The implication is that the process of technical change, at the firm level, is generally evolutionary. Firms that survive within the marketplace will move along a technical trajectory accumulating resource commitments and expertise that is generally heterogeneous in character. Knowledge is learnt actively, rather than gained from an exogenously defined set of blueprints. Edith Penrose appeared to have this point in mind when she choose to stress that a firm’s ability to compete successfully depended upon its resource base. Resources may be built up over time but incur opportunity costs. Those costs include an increasing polarisation of resources towards specific knowledge and expertise. Such polarisation may be particularly problematic when new technology threatens to disrupt established infrastructural and technical systems. With this in mind, Chesbrough and Teece’s distinction between autonomous and systemic innovation is helpful..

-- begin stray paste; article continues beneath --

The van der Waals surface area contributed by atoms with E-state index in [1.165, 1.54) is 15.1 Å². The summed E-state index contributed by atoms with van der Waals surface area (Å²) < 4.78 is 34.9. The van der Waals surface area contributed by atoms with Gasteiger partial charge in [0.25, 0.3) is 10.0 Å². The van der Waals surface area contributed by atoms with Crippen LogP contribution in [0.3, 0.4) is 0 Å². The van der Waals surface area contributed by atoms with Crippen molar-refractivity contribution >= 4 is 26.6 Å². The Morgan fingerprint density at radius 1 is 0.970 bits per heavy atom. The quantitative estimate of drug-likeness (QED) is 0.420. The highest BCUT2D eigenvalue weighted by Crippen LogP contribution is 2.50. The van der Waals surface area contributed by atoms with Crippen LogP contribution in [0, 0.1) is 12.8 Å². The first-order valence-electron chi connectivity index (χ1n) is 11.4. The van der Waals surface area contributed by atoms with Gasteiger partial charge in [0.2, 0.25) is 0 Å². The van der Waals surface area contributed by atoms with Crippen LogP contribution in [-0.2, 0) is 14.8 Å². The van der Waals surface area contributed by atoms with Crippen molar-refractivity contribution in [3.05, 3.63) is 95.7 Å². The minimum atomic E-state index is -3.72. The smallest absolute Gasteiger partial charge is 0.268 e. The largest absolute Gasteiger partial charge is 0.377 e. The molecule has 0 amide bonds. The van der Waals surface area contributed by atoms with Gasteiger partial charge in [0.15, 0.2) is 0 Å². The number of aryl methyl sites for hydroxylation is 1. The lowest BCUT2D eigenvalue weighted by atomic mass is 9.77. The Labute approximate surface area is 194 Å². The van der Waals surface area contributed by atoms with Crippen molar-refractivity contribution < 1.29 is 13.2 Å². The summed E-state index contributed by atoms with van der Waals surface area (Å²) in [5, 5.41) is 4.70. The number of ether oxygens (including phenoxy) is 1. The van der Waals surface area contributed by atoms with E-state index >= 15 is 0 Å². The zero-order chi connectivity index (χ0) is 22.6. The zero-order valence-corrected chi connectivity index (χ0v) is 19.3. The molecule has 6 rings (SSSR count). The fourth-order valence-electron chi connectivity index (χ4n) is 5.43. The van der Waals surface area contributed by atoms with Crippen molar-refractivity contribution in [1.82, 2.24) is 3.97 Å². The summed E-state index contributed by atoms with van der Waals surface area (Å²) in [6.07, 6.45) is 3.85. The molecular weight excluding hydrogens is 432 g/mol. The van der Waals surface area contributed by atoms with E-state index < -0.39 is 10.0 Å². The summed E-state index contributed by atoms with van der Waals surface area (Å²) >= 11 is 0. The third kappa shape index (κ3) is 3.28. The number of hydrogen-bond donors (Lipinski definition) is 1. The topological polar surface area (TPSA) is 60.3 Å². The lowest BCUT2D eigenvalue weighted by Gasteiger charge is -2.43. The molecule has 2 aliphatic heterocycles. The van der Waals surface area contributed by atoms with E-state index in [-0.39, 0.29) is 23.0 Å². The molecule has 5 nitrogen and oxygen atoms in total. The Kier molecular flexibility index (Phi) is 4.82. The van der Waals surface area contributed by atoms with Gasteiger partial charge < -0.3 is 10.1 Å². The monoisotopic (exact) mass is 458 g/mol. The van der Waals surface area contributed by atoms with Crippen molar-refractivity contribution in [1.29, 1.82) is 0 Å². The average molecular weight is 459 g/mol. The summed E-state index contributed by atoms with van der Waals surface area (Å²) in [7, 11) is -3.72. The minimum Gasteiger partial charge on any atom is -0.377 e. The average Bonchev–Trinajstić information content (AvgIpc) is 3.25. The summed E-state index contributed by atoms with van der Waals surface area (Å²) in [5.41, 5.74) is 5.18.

I am writing an essay on MSc course, and I need to do a thorough analysis of the text. Basically, I struggle to understand the word polarisation and thus the whole meaning because of it. The dictionary does not help much as it refers to physics or either to two opposing groups of something.
How can I interpret "increasing polarisation of resources"?
P.S I did my BSc in technical discipline and God how I struggle to understand business people who write academic papers with the sole idea of making it to look cool with fancy words...